August 18, 2005 makes the Human Biodiversity case against evolutionary psychology:

In "Cave Thinkers: How evolutionary psychology gets evolution wrong," a glowing review of David Buller's critique of evolutionary psychology, Adapting Minds, Amanda Schaffer thinks she's making the case for feminism, but she's actually explaining why evolution make racial genetic diversity inevitable.

As Razib pointed out at GNXP, Buller's critique is less of evolutionary psychology than of "Evolutionary Psychology™®©," as codified by my friends John Tooby and Leda Cosmides in one of the most admirable feats of academic marketing of our era.

As I wrote in "The Future of Human Nature" in Toronto's "National Post" in 2000:

However, the inevitable conservatism of Edward O. Wilson's sociobiology made it so many enemies on leftist-dominated campuses that anthropologists John Tooby and Leda Cosmides found it expedient to relaunch sociobiology under the new, improved brand name of "evolutionary psychology." In a brilliant marketing ploy, they spin-doctored sociobiolgy into academic acceptability by pronouncing themselves the truest True Believers in equality. They portrayed human nature as almost monolithically uniform, and proclaimed that science should only study human similarities.

Yet, except for identical twins, no two humans' genetic codes are the same. So, exactly whose genes were they going to study? Stumped, the evolutionary psychologists responded with name-calling: Interest in human differences was deemed evil, or tedious, or insensitive, or just not done. This conservative egalitarian party line soon had many smart people parroting silly ideas. For example, one evolutionary psychology bestseller concluded "… differences between individuals are so boring!" Since most highly-educated people are infected with the Platonic virus that makes them prefer to think in terms of nonexistent abstract certainties rather than reality's fuzzy probabilities, few challenged the new orthodoxy of a homogenous human nature. The evolutionary psychologists themselves, however, soon found that while egalitarianism was a useful cover story, it was a largely useless methodology for learning about humanity. Ironically, but not surprisingly, evolutionary psychology has become primarily the study of sex differences. Why? Because knowledge consists of contrasts. For example, yesterday the National Post reported the controversial finding of a so-called "suicide gene." Its existence was inferred by contrasting the genetic codes of the suicidal to the non-suicidal.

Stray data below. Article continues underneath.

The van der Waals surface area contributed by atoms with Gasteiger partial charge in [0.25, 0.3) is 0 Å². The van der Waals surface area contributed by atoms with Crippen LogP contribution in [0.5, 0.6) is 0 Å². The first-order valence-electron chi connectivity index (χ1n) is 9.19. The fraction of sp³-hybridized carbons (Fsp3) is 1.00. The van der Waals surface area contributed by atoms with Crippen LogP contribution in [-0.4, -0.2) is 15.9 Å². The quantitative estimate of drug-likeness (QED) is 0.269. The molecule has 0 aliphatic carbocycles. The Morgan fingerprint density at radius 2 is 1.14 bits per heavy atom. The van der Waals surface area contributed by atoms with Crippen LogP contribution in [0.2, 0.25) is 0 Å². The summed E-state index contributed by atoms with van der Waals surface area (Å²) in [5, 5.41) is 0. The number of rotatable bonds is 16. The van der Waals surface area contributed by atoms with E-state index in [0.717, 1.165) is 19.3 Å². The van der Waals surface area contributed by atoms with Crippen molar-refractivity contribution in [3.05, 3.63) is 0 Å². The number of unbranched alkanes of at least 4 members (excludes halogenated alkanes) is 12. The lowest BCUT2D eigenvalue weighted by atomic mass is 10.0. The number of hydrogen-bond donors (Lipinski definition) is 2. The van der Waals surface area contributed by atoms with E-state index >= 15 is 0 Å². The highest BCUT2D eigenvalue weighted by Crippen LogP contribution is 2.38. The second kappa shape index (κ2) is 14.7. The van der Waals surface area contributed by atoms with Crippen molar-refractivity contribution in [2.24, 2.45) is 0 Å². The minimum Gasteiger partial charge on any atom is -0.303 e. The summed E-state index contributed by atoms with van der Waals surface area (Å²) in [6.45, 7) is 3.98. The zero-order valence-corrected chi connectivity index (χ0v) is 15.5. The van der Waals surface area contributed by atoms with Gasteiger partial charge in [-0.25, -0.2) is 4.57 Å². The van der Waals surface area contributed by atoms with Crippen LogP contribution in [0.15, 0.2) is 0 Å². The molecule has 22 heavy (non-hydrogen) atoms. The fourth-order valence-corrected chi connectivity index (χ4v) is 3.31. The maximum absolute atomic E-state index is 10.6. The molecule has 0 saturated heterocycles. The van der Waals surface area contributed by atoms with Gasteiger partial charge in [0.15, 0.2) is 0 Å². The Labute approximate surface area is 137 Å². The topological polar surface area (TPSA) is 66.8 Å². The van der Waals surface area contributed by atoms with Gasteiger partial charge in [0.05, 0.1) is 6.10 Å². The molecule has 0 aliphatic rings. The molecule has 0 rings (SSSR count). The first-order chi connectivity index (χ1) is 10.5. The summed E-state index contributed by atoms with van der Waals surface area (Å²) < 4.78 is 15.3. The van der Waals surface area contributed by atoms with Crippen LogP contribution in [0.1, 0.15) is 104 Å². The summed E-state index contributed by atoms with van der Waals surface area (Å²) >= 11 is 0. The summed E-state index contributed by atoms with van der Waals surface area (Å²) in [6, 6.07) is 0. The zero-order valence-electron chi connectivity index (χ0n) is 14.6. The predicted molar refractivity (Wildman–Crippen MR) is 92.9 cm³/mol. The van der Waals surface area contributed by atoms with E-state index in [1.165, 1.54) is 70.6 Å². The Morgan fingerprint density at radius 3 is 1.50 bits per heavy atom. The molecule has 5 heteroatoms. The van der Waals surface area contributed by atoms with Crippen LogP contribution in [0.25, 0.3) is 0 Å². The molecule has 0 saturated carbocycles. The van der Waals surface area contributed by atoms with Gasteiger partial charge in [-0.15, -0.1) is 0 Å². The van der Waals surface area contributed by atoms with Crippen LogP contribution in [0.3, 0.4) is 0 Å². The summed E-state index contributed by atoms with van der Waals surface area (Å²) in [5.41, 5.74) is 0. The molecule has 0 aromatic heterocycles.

Information can be boiled down to that most basic of contrasts, the ones and zeroes of digital data, but it can't be boiled down further to all ones. So, if we want to learn much about human nature, we're going to need to compare different kinds of humans: male and female, sick and healthy, young and old, smart and stupid, gay and straight, tall and short, black and white, and so forth. They all deserve respect as manifestations of human nature's rich diversity.